Obtaining Benefits for TBI Disability
For those with traumatic brain injury, or TBI, long-term disability benefits are a crucial component in the recovery process. Traumatic brain injuries can result from:
- blow to the head,
- car accident,
- military service,
- fall, or
- accident involving a firearm.
The severity of the injury varies greatly depending on the individual and the circumstances.
Signs and Symptoms of TBI
TBIs are also referred to as a head injury or an intracranial injury. They all refer to the same type of injury. A mild TBI may cause temporary amnesia, headache, nausea and vomiting, ringing in the ears, or problems with speech.
A moderate to severe injury can result in any of the symptoms of a mild injury, but may also include convulsions or seizures, uneven pupil dilation, inability to wake up, or confusion. As the result of a serious injury, there may be brain bruising, tissue tears, bleeding or other physiological damage.
Epilepsy may result after a TBI. Your eligibility for long-term disability benefits will depend on the frequency and severity of seizures. The insurance company will want to know the type of seizure, its duration, and details about your recovery period. For example, after the seizure were you unconscious, extremely fatigued, confused, etc.
Stroke or Central Nervous System Vascular Accident
If you experience a stroke(s), you may qualify to receive long-term disability benefits, particularly if the stroke results in the following impairments.
- Difficulty speaking or being understood
- Inability to use your legs to such an extent that you are unable to walk
- Loss of the use of other parts of your body such as arms, hands, and fingers
Psychological disorder are another type of injury which may result from a TBI. Disability benefits will be limited to those disorder that occur as a result of your TBI. If you experience any of the following conditions, you may qualify for long-term disability insurance.
- Changes in your cognitive (thinking) abilities
- Feeling disoriented
- Changes in your personality
- Changes in mood that prevent or limit daily activity and social functioning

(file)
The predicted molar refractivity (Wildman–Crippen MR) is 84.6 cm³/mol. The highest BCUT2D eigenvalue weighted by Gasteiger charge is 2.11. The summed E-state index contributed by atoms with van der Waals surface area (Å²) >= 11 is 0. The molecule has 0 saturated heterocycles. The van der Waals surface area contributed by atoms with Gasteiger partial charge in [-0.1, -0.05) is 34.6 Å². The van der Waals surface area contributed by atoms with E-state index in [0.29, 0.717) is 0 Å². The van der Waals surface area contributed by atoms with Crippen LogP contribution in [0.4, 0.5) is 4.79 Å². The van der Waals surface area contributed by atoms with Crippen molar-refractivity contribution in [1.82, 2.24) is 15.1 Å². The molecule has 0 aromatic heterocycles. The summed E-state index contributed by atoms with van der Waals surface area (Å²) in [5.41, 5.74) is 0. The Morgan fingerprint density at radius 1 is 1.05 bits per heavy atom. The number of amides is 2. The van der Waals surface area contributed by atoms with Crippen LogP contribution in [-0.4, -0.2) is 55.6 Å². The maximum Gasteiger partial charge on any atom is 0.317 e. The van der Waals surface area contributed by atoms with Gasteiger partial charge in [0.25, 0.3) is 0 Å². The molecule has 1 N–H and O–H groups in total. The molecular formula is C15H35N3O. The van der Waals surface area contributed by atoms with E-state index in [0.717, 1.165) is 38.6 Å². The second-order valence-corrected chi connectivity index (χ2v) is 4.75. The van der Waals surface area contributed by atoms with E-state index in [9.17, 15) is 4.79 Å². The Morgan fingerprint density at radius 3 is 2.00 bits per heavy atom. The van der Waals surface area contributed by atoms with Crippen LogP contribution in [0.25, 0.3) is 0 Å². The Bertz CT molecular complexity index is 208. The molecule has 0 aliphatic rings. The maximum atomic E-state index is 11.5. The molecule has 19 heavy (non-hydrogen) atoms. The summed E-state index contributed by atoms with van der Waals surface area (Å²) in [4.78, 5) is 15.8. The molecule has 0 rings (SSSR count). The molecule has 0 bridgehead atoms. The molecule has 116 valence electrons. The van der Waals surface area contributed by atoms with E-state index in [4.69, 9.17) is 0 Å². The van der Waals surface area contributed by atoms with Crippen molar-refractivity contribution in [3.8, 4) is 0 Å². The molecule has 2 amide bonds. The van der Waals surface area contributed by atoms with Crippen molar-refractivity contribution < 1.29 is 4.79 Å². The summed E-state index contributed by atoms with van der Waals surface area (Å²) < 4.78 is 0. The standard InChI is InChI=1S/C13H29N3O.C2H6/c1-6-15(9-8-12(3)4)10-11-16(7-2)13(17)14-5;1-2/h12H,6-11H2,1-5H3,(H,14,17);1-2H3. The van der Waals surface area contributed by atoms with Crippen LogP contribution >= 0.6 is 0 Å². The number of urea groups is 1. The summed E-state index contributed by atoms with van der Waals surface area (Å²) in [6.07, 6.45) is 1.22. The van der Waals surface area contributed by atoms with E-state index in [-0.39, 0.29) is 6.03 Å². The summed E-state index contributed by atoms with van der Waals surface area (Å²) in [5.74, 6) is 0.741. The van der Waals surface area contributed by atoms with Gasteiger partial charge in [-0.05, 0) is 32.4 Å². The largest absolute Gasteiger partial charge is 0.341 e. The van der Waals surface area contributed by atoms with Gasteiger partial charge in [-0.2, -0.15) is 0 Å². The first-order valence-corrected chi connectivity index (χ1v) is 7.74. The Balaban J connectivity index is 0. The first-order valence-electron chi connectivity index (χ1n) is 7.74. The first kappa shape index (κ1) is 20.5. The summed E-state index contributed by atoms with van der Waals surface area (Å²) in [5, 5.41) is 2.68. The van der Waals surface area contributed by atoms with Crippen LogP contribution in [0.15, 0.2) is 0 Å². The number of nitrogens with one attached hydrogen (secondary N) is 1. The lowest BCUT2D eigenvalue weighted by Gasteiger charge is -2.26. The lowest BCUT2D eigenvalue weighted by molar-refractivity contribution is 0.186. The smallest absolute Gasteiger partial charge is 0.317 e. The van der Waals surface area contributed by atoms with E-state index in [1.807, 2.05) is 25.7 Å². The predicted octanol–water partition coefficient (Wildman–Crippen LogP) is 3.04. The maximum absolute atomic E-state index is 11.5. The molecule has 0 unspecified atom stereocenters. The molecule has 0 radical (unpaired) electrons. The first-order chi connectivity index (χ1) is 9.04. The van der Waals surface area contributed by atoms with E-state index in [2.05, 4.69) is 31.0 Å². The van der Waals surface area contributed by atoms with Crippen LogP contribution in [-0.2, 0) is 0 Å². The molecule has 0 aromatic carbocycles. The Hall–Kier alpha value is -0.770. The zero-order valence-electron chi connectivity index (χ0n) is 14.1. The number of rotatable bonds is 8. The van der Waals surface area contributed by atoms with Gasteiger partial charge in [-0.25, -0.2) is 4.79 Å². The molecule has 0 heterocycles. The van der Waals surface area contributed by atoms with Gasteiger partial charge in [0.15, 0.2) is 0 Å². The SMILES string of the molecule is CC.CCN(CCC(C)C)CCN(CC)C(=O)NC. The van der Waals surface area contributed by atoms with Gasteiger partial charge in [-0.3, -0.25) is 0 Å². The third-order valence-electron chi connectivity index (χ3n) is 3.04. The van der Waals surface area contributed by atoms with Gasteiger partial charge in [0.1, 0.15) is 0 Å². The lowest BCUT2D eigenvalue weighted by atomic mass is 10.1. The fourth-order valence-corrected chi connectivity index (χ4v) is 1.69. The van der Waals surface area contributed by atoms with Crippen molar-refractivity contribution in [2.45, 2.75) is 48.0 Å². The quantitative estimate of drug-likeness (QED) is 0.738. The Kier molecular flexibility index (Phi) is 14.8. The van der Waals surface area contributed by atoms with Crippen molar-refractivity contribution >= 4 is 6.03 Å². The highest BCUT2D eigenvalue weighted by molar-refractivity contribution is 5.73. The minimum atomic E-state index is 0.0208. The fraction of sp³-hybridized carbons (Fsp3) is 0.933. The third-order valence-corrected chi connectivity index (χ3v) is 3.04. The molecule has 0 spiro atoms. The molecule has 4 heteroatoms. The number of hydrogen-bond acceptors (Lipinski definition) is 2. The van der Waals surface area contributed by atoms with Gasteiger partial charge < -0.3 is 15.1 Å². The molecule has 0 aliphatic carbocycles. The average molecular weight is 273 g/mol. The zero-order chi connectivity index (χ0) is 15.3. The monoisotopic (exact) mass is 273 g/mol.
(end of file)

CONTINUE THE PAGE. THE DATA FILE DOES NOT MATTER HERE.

- Inability to concentrate
Neuropsychological testing may provide additional information about cognitive impairments.
How Is TBI Diagnosed?
The diagnosis of a traumatic brain injury is based on objective clinical information such as a physical exam, neurological testing, an MRI, CT scan, or X-rays. Whether these tests were performed immediately after the accident or at a later time, the information will be used to verify the extent of your injuries. A neuropsychological exam may also be performed if you are experiencing psychological or cognitive disabilities.
The nature of a TBI can make it difficult to determine a long-term prognosis. Also, the unpredictability of the recovery process may require you to be reassessed to determine the extent to which your disability has changed. This is especially true if your disability is neurological or psychological in nature.
Do You Qualify for TBI Disability Benefits?
The insurance company will consider a number of different factors to determine if your TBI qualifies you for long-term disability benefits. These factors include the following:
- The severity of your injury
- The type of disability you sustained
- Whether your disability affects your sensory functioning, motor skills, or psychological functioning
What Happens When You File a Claim?
The insurance company will assign an adjuster to review your claim information. He or she will evaluate the extent of your TBI relative to your ability to work. An evaluation of your physical, mental, and sensory functioning may be assessed by the insurance company. Your physician will have to fill out an Attending Physician Statement (APS), also called a Residual Functional Capacity (RFC) form. The more documentation you have which includes objective, measurable disability information, the more credible your claim will appear to the insurance company.
Your Disability Determination May Change Over Time
As noted above, the unpredictable nature of a traumatic brain injury may require you to be reassessed over time. Your initial claim will determine your ability to return to work within the first two-years after your disability.
After 24 months, the insurance company may reevaluate your claim and your qualification for benefits may subsequently be slightly different. It's common for insurance policies to change the way they define disability after 24 months. For example, instead of determining your ability to return to your previous work, they may consider your ability to perform any type of work.
Speak to a Disability Lawyer About Obtaining TBI Disability Benefits
At the CJ Henry Law Firm we understand how profoundly a TBI can affect your life. Contact us today to learn more about how to obtain TBI disability benefits.